By Alex Binkley

With the first of its new freighters in operation and the consolidation of the shipping operations and assets it acquired in 2011 from the Upper Lakes Group complete, Algoma Central Corporation is keeping a close watch on future prospects and possibilities, says President and CEO Greg Wight. “We’ve done a lot of good positive things,” Wight says in an interview. “We consolidated our dry bulk business, launched our fleet renewal and got the company into a positive financial situation. Now, we will focus on continuous improvement to all parts of our business.”

Algoma has 18 bulk carriers, six self-unloaders and seven product tankers, the largest Canadian flagged fleet on the Seaway-Great Lakes. It’s in the midst of taking delivery of six state-of-the-art Equinox Class vessels for domestic dry-bulk service and will be managing two others for CWB Inc., the former Canadian Wheat Board. Wight is especially pleased by the recognition from outside observers “that Algoma is one of Canada’s best run companies in Canada.” That ranking is considered as the mark of excellence for Canadian-owned and managed private companies and closely held public companies. It includes a rigorous and independent evaluation of the calibre of the abilities and practices of a company’s management.

As well, Algoma has placed in the top 10 in Marine Money Magazine’s Rankings of publicly-traded shipping lines, he adds. The Marine Money Magazine list, which has been produced since 1991, included 83 public shipping companies engaged in all aspects of marine shipping in 2012. The annual Marine Money Overall Performance Rankings, which are designed to measure companies’ ability to improve operating efficiency and to create shareholder value, are based on an average of measures including total return to shareholders, return on equity, return on assets, total asset turnover and price to book ratio. Algoma placed sixth in the 2012 Overall Performance Rankings. Marine Money also ranks companies based on financial strength and Algoma placed fifth in these rankings for 2012. Algoma was one of only two companies to place in the top 10 in both rankings for 2012, and placed in the top 10 of both rankings for the second straight year. Not surprisingly, many stock market analysts rate the company as undervalued by investors.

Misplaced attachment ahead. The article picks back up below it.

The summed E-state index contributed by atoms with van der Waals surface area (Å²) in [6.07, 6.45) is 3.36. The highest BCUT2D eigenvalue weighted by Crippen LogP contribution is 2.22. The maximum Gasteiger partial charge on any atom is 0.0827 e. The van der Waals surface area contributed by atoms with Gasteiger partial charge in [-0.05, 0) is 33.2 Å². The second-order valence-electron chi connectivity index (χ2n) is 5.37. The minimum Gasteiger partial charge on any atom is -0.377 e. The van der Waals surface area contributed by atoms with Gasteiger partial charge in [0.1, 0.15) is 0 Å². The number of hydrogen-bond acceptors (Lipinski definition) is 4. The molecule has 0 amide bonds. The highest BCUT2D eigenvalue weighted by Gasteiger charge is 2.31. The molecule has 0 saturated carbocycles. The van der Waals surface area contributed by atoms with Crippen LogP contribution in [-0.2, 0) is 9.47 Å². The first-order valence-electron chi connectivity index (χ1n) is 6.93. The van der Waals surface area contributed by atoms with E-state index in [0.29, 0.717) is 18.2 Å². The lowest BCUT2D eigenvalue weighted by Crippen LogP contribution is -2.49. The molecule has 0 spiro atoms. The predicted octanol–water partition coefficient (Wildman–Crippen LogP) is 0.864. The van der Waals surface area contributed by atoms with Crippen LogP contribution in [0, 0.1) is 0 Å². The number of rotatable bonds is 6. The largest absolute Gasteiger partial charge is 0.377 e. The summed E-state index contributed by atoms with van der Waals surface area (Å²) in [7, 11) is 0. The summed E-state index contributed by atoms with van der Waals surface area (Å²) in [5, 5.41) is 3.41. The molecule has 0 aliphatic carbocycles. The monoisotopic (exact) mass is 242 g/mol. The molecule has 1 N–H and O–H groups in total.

The company earned $49.2 million on revenues of $491.5 million in 2013, down from $42.2 million on revenues of $527.9 million in 2012, mainly due to lower shipments of grain and construction materials. In total, Algoma moved 9.1 per cent less cargo last year, which in turn led to a 7.8 per cent decrease in operating days.

The record Prairie grain harvest finished late last year and in the first year of an open market many growers held on to their crops in hopes of getting higher prices. As a result, little of their grain made it through the Seaway before winter set it. However, the company’s vessels have been working hard this year moving carryover grain and preparing for what’s expected to be at least an average western harvest this summer.

During 2013, Algoma secured contracts with every major grain shipper utilizing the Great Lakes-Seaway, which should generate strong demand for grain movements this year and in the future, Algoma points out.

Lower shipments of construction materials are mainly the result of reduced infrastructure spending by Canadian and American governments, it adds. Overall, Algoma is optimistic that the lower value of the dollar will be “broadly positive for many of our export-oriented customers and we expect that, in time, movements of most products that we carry will benefit.”

The bulk carrier Algoma Equinox arrived in late 2013 to positive reviews from shippers and marine exports. With its imposing bow and functional design, it conveys a ready-to-work attitude. Satisfied with its performance, the company will add more new ships to its fleet as financial conditions permit, Wight states. Many of Algoma’s older vessels were built in the 1960s and 1970s and while being extensively upgraded, lack the carrying capacity and energy saving capabilities of the new ships. Algoma has two other modern freighters, the Radcliffe R. Latimer and the Algoma Mariner, which joined the fleet before the Equinox program was introduced.